Reza: Totally. I mean my dad has a very passionate and very opinionated and fiery personality, and I didn't know what I thought would happen, but I didn't think that the first thing out of his mouth would be that he ruined my life. That kind of lowered my walls down a little bit and let me know that this man gets it. He knows that this wasn't me trying to attack him, but more me trying to work on some stuff. Not only on my on stuff, but our stuff. Were you surprised that he put a lot of it onto your grandmother?
Reza: Yes because in the past he's always given her a get out of jail free card. Always. He's always made excuses for her and let her off the hook. She's never, in his mind, been accountable. There was no reason for her to be accountable because it never had anything to do with her. I mean that was like the big white elephant in the room. All of a sudden everyone was looking at it, everyone acknowledged the fact that it was there and it was like, "Oh my god you see it too?" It was incredible. From there, was that all you needed to move forward and develop a relationship with him? Or is it something that you guys are still working on?
Reza: I mean honestly I just came back from New York, and I was at my cousin's house again for dinner last night and it was as if we had never gone a year without speaking. You could cut that year of our lives out like a cancer and throw it away and act like it never existed. That's how I feel with my dad now. That's great. Is your advice to people who are having that sort of an issue with their family to just push through it and really try?
Reza: Yes, but I also preface it with saying it took me a year of marinating on it and coming to a place. I was walking into that meeting prepared for anything and, regardless of what I got back, I was going to leave there and drop the monkey that was on my shoulders off at the doorstep that night. I was not going to go home with any of that stuff. I was just super lucky that he was completely open and receptive to everything that I had to say and then took it a step further by opening up himself. I hit the trifecta with that, like I walked in knowing that I was going to dump it there, I opened up to him, he opened up to me, and we had resolution. I scored. It took me a year to get to that point. It wasn't like I had this thought like things are bad, I need to address this. I'm not going to try and act like I'm this great person because I addressed all the issues I had. It took me a year to get to that place, to be able to go there and know that I would be OK with whatever outcome.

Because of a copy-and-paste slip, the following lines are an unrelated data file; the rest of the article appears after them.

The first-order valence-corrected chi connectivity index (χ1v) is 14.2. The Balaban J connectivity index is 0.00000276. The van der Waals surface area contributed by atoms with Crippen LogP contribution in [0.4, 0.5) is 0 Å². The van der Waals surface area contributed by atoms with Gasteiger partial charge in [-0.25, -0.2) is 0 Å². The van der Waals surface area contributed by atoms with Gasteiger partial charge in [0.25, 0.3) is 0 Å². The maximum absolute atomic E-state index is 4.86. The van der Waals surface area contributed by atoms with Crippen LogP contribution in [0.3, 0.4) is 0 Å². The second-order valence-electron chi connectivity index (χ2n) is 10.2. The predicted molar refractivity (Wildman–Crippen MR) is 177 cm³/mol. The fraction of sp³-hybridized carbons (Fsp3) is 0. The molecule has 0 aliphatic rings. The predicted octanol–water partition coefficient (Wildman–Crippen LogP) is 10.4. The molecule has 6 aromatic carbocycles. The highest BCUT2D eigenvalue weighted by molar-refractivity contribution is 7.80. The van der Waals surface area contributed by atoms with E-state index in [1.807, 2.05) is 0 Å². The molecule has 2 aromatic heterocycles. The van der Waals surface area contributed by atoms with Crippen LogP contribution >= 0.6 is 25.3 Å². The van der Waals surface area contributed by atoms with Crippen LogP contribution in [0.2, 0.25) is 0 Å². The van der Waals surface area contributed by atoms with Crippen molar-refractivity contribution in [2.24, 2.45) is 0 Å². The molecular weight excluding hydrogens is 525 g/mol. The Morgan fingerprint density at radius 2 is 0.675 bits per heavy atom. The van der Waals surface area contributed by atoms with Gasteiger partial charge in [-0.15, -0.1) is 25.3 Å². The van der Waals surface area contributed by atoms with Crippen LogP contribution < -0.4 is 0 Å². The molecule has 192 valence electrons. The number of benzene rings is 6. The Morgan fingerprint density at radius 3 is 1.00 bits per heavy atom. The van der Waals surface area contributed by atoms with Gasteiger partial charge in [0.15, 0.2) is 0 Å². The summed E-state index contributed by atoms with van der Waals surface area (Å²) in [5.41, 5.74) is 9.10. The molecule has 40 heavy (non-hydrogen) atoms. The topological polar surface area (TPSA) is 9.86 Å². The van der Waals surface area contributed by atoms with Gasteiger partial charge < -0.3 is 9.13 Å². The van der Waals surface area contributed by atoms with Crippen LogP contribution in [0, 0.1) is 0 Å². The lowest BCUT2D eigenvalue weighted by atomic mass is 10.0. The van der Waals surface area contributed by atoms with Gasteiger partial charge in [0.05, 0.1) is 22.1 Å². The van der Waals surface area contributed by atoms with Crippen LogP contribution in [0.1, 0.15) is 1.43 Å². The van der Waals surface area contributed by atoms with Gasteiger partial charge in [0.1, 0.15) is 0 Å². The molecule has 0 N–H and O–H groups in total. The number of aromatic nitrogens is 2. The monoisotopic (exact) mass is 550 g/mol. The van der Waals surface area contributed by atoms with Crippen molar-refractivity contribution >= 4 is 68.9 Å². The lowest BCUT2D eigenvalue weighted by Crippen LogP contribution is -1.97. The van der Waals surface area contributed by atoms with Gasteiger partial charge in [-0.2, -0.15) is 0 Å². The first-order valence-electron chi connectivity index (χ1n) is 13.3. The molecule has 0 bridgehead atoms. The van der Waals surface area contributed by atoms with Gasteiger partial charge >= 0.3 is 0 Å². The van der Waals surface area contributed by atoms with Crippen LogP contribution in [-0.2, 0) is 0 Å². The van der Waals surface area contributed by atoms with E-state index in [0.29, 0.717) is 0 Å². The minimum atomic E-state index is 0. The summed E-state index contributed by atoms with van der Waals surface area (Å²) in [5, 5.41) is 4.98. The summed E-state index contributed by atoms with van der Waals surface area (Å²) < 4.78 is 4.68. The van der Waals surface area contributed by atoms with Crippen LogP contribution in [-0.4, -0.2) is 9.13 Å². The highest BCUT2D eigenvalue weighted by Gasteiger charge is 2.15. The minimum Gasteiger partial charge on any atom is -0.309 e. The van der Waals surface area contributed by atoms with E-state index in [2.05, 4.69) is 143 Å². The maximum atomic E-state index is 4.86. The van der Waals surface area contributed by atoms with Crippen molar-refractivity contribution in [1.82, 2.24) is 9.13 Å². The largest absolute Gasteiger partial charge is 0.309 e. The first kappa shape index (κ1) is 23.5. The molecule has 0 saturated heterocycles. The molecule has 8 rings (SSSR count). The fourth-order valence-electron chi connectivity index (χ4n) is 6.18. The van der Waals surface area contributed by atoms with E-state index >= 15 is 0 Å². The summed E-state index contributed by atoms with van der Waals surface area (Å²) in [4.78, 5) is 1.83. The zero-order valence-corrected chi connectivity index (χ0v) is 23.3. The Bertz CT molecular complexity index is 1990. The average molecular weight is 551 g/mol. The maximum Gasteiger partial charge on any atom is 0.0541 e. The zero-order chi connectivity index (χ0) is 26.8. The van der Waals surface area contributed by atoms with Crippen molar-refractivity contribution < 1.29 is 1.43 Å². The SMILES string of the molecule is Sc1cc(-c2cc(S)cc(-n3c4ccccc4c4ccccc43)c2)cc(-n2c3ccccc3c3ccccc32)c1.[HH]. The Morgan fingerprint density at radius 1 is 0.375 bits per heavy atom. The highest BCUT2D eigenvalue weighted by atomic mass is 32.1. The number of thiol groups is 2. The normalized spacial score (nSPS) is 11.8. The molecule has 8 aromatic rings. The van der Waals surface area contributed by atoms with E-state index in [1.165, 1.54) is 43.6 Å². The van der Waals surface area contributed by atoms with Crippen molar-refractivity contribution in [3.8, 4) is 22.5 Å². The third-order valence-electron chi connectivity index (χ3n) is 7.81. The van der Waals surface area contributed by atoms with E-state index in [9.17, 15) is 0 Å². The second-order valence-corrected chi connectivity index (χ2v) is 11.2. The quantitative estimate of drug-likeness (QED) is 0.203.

But my advice is, absolutely. No matter what you think you're doing, actions that others take in your family, profound actions, like the s--t that went down in my family, they affect you later on in life. No matter how good you sweep it under the rug, that s--t is still under that rug. It looks like we kind of, in the finale, we see a little bit of that going on with MJ and her mom. Can you give us a preview of what their conversation is like?
Reza: Obviously I don't want to spoil anything for the audience, and I want MJ to be able tell it from her perspective, but the difference is MJ doesn't cry. She's got thicker skin and her rug is like a heavy pile shag. When she sweeps things under it, you really forget that they're there. My rug is like a thin tapestry. When you sweep too much under it, you can feel it when you're walking on it. Hers is so thick and she does a good job with almost pretending like it doesn't even exist. So for her to get to that place, I was really proud of her.

But the problem is, she is really good at masking it over and her mom is really great at deflecting, so I don't necessarily know or want to tell you what the outcome was, but I'm just really proud of my girl for getting to the place that she was able to acknowledge that "Wait a minute, there's stuff here that needs to be said."

Want to know what Asa thought of the episode? Read her take here.